2004-2012: CUORE, Cryogenic Underground Observatory for Rare Events, the first 1 ton scale neutrinoless double beta decay experiment which will search for DBD-0nu of 130Te. CUORE is expected to start exploring the inverted hierarchy neutrino mass scale in 2013, possibly extending the sensitivity to as low as 0.05 eV.

  • Proposal and design of the CUORE experiment.
  • Design and production of the custom cryogenic system required to cool the 988 TeO2 thermal detector array and about 10 tons of lead shielding.

2005-2012 MARE (Microcalorimeters Array for a Rhenium Experiment) project, to realize a new large calorimetric experiment with arrays of thermal microcalorimeters to directly measure the neutrino mass with a sensitivity as low as 0.1 eV.

  • Setting up of an advanced Cryogenic Laboratory for low temperature radiation detector development, at the Physics Department of the University of Milano-Bicocca.
  • Design, installation and test of the set-up for a new neutrino mass experiment called MARE-1. It consists of 8 arrays developed by the Goddard Space Flight Centre/NASA for astrophysics X-ray spectroscopy with their 288 pixels coupled to AgReO4 crystals. A neutrino mass statistical sensitivity of few electronvolts is expected.

2011-present: Precision measurement of the 163Ho electron capture decay spectrum by using a small array high energy resolution low temperature Silicon implanted microcalorimeters, in collaboration with University of Genova.
The measurement aims at 1) defining the atomic and nuclear parameters relevant to a calorimetric neutrino mass end-point measurement, and 2) reach a neutrino mass statistical sensitivity of few tens of electronvolt.

2011-present: Development of superconducting micro-wave microresonator detector arrays for low temperature particle detection in next generation neutrino physics experiments.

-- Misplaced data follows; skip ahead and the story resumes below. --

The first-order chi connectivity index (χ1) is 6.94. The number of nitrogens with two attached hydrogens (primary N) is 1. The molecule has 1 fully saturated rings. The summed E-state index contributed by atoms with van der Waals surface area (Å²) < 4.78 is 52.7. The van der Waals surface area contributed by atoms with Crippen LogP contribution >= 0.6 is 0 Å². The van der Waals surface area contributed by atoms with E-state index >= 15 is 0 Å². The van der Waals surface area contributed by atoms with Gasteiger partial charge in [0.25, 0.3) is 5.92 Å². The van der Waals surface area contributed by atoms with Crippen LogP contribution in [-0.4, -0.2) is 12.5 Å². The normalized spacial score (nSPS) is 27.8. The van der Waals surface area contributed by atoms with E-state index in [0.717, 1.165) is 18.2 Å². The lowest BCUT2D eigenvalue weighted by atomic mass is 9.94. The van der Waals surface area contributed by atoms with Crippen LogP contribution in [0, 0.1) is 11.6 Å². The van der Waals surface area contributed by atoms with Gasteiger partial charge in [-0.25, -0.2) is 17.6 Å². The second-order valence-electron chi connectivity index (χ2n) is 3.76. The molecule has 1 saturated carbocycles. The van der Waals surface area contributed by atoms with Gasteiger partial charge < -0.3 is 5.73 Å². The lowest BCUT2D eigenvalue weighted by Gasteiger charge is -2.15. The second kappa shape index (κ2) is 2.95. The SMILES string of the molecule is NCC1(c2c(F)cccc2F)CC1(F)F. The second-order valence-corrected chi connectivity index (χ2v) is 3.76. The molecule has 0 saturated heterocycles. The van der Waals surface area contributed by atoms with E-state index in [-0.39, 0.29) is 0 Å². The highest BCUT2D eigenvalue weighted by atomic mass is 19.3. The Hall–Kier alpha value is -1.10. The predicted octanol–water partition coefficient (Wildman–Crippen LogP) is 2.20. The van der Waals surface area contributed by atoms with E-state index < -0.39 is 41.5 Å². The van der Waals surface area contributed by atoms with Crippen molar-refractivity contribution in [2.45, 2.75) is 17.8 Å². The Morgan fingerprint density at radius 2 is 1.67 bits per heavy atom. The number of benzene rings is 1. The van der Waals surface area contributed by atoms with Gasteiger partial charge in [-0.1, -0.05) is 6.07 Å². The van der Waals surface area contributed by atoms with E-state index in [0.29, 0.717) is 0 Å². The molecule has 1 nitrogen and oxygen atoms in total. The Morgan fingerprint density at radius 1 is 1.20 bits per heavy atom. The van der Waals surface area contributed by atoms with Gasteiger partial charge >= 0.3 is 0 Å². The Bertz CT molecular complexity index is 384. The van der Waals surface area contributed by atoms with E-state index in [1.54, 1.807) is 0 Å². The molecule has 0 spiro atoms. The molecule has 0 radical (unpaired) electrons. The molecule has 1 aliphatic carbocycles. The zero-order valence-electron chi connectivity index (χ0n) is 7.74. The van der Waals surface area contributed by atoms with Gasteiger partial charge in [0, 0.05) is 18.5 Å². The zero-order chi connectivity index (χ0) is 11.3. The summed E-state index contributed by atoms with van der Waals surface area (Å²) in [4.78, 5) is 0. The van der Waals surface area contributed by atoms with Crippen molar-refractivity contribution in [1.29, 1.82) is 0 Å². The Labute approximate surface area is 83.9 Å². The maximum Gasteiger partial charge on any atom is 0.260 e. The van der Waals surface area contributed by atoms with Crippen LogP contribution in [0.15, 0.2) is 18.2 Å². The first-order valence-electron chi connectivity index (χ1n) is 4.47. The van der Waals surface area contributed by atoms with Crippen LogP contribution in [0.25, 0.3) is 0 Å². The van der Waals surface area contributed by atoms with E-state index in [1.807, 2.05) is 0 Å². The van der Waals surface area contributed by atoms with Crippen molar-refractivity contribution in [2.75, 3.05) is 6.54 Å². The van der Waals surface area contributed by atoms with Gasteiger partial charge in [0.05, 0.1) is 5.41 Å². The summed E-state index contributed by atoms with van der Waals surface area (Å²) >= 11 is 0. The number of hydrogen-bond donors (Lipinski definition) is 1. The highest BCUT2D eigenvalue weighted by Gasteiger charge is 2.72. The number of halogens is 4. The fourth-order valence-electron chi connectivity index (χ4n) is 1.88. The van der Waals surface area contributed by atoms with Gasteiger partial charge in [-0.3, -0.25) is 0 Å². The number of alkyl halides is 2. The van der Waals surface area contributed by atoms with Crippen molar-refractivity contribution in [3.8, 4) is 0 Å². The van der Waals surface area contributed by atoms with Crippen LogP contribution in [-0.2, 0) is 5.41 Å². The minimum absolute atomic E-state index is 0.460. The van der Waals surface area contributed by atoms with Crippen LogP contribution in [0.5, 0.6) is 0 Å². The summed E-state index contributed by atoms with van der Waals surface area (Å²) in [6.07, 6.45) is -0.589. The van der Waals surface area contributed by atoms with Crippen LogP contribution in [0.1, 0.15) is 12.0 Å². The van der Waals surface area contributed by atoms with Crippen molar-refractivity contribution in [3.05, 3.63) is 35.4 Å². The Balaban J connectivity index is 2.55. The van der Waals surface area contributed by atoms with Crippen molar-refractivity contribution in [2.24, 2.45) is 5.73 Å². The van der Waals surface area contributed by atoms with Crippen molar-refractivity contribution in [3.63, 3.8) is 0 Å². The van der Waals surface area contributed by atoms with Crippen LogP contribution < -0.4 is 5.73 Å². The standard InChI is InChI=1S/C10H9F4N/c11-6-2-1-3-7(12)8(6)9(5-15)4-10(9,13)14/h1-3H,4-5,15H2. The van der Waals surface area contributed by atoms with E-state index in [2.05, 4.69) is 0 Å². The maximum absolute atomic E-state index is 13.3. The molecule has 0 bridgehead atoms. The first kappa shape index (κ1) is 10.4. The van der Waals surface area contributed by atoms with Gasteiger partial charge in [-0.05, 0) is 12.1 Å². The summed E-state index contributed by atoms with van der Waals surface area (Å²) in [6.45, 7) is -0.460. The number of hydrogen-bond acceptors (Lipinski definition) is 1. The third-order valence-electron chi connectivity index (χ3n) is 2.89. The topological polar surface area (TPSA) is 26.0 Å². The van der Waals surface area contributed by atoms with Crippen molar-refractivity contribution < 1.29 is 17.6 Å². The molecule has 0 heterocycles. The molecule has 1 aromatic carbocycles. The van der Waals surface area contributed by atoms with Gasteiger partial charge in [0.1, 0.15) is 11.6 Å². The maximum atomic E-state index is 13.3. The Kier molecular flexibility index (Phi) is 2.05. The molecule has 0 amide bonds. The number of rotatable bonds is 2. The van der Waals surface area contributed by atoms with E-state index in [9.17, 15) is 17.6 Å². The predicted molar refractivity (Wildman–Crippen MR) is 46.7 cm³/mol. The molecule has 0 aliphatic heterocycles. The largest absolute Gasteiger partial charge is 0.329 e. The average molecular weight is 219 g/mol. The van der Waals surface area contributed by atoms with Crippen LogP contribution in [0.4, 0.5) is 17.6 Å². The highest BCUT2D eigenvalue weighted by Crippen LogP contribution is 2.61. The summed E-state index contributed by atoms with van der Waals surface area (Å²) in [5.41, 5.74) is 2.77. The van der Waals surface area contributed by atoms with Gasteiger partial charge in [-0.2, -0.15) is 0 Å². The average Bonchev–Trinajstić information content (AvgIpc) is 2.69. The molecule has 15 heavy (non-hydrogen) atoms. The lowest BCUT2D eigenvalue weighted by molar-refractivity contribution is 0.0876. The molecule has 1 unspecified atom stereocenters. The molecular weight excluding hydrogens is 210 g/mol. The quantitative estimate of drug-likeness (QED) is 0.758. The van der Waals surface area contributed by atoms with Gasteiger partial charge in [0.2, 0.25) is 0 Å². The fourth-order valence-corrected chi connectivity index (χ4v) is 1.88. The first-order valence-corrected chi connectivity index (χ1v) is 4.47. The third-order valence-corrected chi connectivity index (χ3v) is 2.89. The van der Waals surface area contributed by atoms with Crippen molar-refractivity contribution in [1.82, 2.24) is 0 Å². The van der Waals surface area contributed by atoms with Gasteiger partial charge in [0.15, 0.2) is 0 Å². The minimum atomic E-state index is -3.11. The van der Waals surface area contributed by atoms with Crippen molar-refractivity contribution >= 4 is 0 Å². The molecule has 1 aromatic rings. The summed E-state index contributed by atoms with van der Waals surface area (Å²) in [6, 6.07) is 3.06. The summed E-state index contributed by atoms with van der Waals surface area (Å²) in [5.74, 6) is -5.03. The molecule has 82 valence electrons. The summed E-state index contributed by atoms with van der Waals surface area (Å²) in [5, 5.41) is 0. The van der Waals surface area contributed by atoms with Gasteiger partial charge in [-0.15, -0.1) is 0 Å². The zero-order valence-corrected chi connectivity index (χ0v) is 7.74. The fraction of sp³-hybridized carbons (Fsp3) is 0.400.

The aim is to produce new detector technologies addressing the need for sensitive scalable arrays for the MARE project and for simultaneous light and heat detection in a future neutrinoless double beta decay experiments. The project is funded by Fondazione Cariplo.

Coordination and responsibilities

  • Coordinator of the CUORE Cryogenic Working Group, in charge of designing and setting up the cryogenic system for the CUORE experiment. It consists of a very powerful dilution refrigerator in low radioactivity large cryostat without cryogenic liquids. Cooling to 4K is achieved by using Pulse Tubes. The refrigerator will cool the CUORE 1 ton TeO2 array to about 10 mK, the lowest temperature ever reached with such a large mass.
  • Technical Coordinator of MARE. The MARE project was jointly proposed in 2005 by the University of Genova group of Prof. F. Gatti (now spokesman) and the University of Milano-Bicocca group to which Dr. Angelo Nucciotti belongs. Since then several international institutions have joined the effort bringing together many different useful expertise.
  • Local responsible for the INFN experiment MARE-RD in Milano-Bicocca. This activity aims at demonstrating the feasibility of the MARE project through the deployment of a 288 channel silicon implanted thermistor array with AgReO4 crystals in Milano-Bicocca.
  • Responsible of the Cryogenic Laboratory at the Department of Physics of the University of Milano-Bicocca.
  • Scientific Responsible of a grant “International Recruitment Call 2010 (ref. 2010-2351)” from Fondazione Cariplo for Development of Microresonator Detectors for Neutrino Physics. Duration: 36 months. Start date: 1st June 2011.

Publications and presentations

Dr. Angelo Nucciotti is co-author of 60 publications on international peer reviewed journals. He presented his work at more than 20 international conferences and workshops. He also gave 10 invited talks at international conferences and workshops on neutrinoless double beta decay, neutrino mass direct measurements and the thermal detection technique. He was invited to give seminars on his research at Wisconsin University in Madison (2009 and 1998), at Università dell'Insubria in Como (2005), at Tuebingen Universitaet (2004), at Lawrence Livermore National Laboratory (1998), at Nuclear and Astrophysics Laboratory of Oxford University (1996), and at Max-Planck-Institut in Munich (1996).

public/cv_eng.txt · Ultima modifica: 2012/11/07 16:23 da anucc